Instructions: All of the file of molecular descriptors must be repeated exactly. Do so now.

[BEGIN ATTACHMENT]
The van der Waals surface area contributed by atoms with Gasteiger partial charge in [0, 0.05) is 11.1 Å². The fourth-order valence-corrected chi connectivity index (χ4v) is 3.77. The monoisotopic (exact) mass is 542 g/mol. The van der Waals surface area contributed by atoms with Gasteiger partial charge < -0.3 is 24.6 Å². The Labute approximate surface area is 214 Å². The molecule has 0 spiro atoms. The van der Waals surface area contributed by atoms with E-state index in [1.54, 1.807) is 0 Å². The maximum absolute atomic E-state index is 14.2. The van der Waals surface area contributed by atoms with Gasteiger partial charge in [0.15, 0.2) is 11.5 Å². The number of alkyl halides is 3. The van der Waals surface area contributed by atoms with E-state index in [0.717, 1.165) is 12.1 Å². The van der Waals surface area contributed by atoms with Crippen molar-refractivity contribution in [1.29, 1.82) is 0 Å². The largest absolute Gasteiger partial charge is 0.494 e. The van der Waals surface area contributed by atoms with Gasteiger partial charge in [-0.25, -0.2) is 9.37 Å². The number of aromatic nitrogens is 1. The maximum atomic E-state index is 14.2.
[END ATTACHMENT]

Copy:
The van der Waals surface area contributed by atoms with Gasteiger partial charge in [0, 0.05) is 11.1 Å². The fourth-order valence-corrected chi connectivity index (χ4v) is 3.77. The monoisotopic (exact) mass is 542 g/mol. The van der Waals surface area contributed by atoms with Gasteiger partial charge < -0.3 is 24.6 Å². The Labute approximate surface area is 214 Å². The molecule has 0 spiro atoms. The van der Waals surface area contributed by atoms with E-state index in [1.54, 1.807) is 0 Å². The maximum absolute atomic E-state index is 14.2. The van der Waals surface area contributed by atoms with Gasteiger partial charge in [0.15, 0.2) is 11.5 Å². The number of alkyl halides is 3. The van der Waals surface area contributed by atoms with E-state index in [0.717, 1.165) is 12.1 Å². The van der Waals surface area contributed by atoms with Crippen molar-refractivity contribution in [1.29, 1.82) is 0 Å². The largest absolute Gasteiger partial charge is 0.494 e. The van der Waals surface area contributed by atoms with Gasteiger partial charge in [-0.25, -0.2) is 9.37 Å². The number of aromatic nitrogens is 1. The maximum atomic E-state index is 14.2.